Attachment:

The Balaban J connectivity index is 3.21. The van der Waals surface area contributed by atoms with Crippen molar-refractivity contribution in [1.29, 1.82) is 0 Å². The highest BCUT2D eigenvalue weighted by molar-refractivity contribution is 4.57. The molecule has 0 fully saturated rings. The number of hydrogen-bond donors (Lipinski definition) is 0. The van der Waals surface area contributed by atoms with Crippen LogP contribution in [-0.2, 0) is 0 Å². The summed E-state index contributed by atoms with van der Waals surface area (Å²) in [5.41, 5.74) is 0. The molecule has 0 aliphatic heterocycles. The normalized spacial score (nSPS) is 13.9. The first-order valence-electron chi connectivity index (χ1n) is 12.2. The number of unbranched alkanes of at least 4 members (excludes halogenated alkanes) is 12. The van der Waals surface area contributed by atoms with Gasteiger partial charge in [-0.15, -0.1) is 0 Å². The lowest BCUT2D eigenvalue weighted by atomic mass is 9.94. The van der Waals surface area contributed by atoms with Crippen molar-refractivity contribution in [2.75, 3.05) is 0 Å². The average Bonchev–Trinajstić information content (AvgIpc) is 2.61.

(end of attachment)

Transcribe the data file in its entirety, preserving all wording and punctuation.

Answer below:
The Balaban J connectivity index is 3.21. The van der Waals surface area contributed by atoms with Crippen molar-refractivity contribution in [1.29, 1.82) is 0 Å². The highest BCUT2D eigenvalue weighted by molar-refractivity contribution is 4.57. The molecule has 0 fully saturated rings. The number of hydrogen-bond donors (Lipinski definition) is 0. The van der Waals surface area contributed by atoms with Crippen LogP contribution in [-0.2, 0) is 0 Å². The summed E-state index contributed by atoms with van der Waals surface area (Å²) in [5.41, 5.74) is 0. The molecule has 0 aliphatic heterocycles. The normalized spacial score (nSPS) is 13.9. The first-order valence-electron chi connectivity index (χ1n) is 12.2. The number of unbranched alkanes of at least 4 members (excludes halogenated alkanes) is 12. The van der Waals surface area contributed by atoms with Gasteiger partial charge in [-0.15, -0.1) is 0 Å². The lowest BCUT2D eigenvalue weighted by atomic mass is 9.94. The van der Waals surface area contributed by atoms with Crippen molar-refractivity contribution in [2.75, 3.05) is 0 Å². The average Bonchev–Trinajstić information content (AvgIpc) is 2.61.